Stress - UK's biggest work-related ill health

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16 November 2017
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16 November 2017, Comments 0

Latest figures realised by the Health and Safety Executive (HSE), states that 25.7 million working days were lost due to work-related ill health in 2016/17 and this year stress related ill health overtook musculoskeletal disorders (MSD’s).

Stress is something that we all suffer from time to time, whilst some elements of stress can help motivate people and give a sense of ambition, excessive stress can lead to anxiety, depression and other serious mental health issues.

The National Stress Awareness Day is an annual awareness campaign that takes place on the first Wednesday of every November. The aim of the campaign is to highlight mental health problems that can develop due to excessive stress, especially now that it is UK’s biggest work related illness.

Work-related stress also accounted to 12.5 million working days lost (HSE, 2016/17). Public service industries such as education, human health and social care reported the highest absenteeism. Major causes of workplace stress were due to sudden changes at work (8%), harassment or workplace bullying (13%) and a lack of managerial support (14%). However, heavy workload with a tight deadline (40%) was the number one cause reported by the HSE.

In light of the above statistics, the HSE also launched their “Go Home Healthy” campaign which highlights the importance of organisations taking more responsibility to ensure the wellbeing of their employees. The campaign also highlights the number of working days lost due to work-related lung disease and musculoskeletal disorders (MSD’s). Professor Cary Cooper, an occupational health expert states that  “stress is now the leading cause of sickness absence in the UK”. There is also a link between stress and sufferers of work related MSD’s.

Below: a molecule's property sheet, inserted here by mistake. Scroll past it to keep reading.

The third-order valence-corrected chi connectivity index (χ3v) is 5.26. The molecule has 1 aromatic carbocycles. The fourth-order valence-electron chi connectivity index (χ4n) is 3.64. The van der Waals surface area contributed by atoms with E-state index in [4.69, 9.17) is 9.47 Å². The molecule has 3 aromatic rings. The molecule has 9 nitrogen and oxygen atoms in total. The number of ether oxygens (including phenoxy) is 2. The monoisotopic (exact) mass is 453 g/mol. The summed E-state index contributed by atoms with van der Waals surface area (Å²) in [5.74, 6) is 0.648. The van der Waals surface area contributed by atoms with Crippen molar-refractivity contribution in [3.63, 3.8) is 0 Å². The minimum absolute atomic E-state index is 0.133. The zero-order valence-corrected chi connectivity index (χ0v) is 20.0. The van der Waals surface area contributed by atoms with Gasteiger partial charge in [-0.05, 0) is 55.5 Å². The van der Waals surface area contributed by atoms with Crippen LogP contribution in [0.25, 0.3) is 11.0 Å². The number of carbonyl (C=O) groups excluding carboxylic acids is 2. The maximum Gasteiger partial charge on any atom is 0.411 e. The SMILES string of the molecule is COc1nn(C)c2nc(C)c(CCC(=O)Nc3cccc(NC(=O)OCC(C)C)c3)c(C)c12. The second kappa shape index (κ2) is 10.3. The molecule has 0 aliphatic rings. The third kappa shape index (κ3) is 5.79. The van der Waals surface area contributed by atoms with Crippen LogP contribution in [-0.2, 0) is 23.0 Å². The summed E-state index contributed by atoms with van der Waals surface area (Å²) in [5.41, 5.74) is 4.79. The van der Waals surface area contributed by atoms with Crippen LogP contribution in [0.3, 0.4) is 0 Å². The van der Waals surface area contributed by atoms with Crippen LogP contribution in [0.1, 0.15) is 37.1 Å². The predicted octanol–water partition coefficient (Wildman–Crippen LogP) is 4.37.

Employers should conduct a ‘Stress Risk Assessment’ to help identify the different types of work related stress affected by each employee. This would also help improve employee welfare. Naturally, there are tangible benefits to organisations looking to reduce work-related stress:

  • Staff will be happier and overall morale will improve
  • Increased productivity and performance
  • Reduce the number of absences or staff turnovers

As mentioned earlier, excessive stress can also lead to mental health issues, therefore employers should have an ‘open door policy’, encourage their staff to speak up and seek help as soon as possible.

Since excessive workload was the number one cause of work related stress, we have compiled some simple tips that would help your employees to tackle their workload:

  1. Organising work by planning ahead will help structure workload
  2. Once organised, prioritise each task so it will help determine the tasks that require more time, therefore efficiently managing workload
  3. Take occasional breaks. Get fresh air. This helps to regain focus and relieve stress
  4. It’s important to focus on one particular task at a time and finishing that before starting another.

The tips mentioned above will help provide an overall structure to an employee’s workload, thus allowing them to tackle each one without being excessively stressed. It’s very important to encourage staff to notify someone, if they find themselves struggling and remind them that there’s no shame in asking for help.

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